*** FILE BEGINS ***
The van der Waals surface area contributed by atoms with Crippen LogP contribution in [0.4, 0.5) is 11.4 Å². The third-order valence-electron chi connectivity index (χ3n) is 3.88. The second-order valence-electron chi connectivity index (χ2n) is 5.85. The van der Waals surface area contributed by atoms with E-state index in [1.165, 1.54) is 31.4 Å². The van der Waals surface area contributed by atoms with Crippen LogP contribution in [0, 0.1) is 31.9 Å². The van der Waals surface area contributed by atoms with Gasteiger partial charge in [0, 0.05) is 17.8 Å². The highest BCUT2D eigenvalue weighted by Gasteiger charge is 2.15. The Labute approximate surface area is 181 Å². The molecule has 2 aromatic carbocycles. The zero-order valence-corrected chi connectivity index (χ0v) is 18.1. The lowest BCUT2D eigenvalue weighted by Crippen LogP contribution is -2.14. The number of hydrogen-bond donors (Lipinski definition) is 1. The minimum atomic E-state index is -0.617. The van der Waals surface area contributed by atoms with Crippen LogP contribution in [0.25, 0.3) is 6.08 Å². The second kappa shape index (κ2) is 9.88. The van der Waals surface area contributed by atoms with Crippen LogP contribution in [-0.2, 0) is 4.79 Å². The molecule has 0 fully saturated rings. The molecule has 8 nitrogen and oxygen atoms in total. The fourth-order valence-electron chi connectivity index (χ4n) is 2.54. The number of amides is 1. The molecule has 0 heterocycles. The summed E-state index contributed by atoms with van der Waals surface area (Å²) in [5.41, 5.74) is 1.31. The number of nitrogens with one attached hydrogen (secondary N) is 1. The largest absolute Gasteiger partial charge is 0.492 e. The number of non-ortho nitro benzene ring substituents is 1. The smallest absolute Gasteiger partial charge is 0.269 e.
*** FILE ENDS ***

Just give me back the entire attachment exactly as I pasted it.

The van der Waals surface area contributed by atoms with Crippen LogP contribution in [0.4, 0.5) is 11.4 Å². The third-order valence-electron chi connectivity index (χ3n) is 3.88. The second-order valence-electron chi connectivity index (χ2n) is 5.85. The van der Waals surface area contributed by atoms with E-state index in [1.165, 1.54) is 31.4 Å². The van der Waals surface area contributed by atoms with Crippen LogP contribution in [0, 0.1) is 31.9 Å². The van der Waals surface area contributed by atoms with Gasteiger partial charge in [0, 0.05) is 17.8 Å². The highest BCUT2D eigenvalue weighted by Gasteiger charge is 2.15. The Labute approximate surface area is 181 Å². The molecule has 2 aromatic carbocycles. The zero-order valence-corrected chi connectivity index (χ0v) is 18.1. The lowest BCUT2D eigenvalue weighted by Crippen LogP contribution is -2.14. The number of hydrogen-bond donors (Lipinski definition) is 1. The minimum atomic E-state index is -0.617. The van der Waals surface area contributed by atoms with Crippen LogP contribution in [0.25, 0.3) is 6.08 Å². The second kappa shape index (κ2) is 9.88. The van der Waals surface area contributed by atoms with Crippen LogP contribution in [-0.2, 0) is 4.79 Å². The molecule has 0 fully saturated rings. The molecule has 8 nitrogen and oxygen atoms in total. The fourth-order valence-electron chi connectivity index (χ4n) is 2.54. The number of amides is 1. The molecule has 0 heterocycles. The summed E-state index contributed by atoms with van der Waals surface area (Å²) in [5.41, 5.74) is 1.31. The number of nitrogens with one attached hydrogen (secondary N) is 1. The largest absolute Gasteiger partial charge is 0.492 e. The number of non-ortho nitro benzene ring substituents is 1. The smallest absolute Gasteiger partial charge is 0.269 e.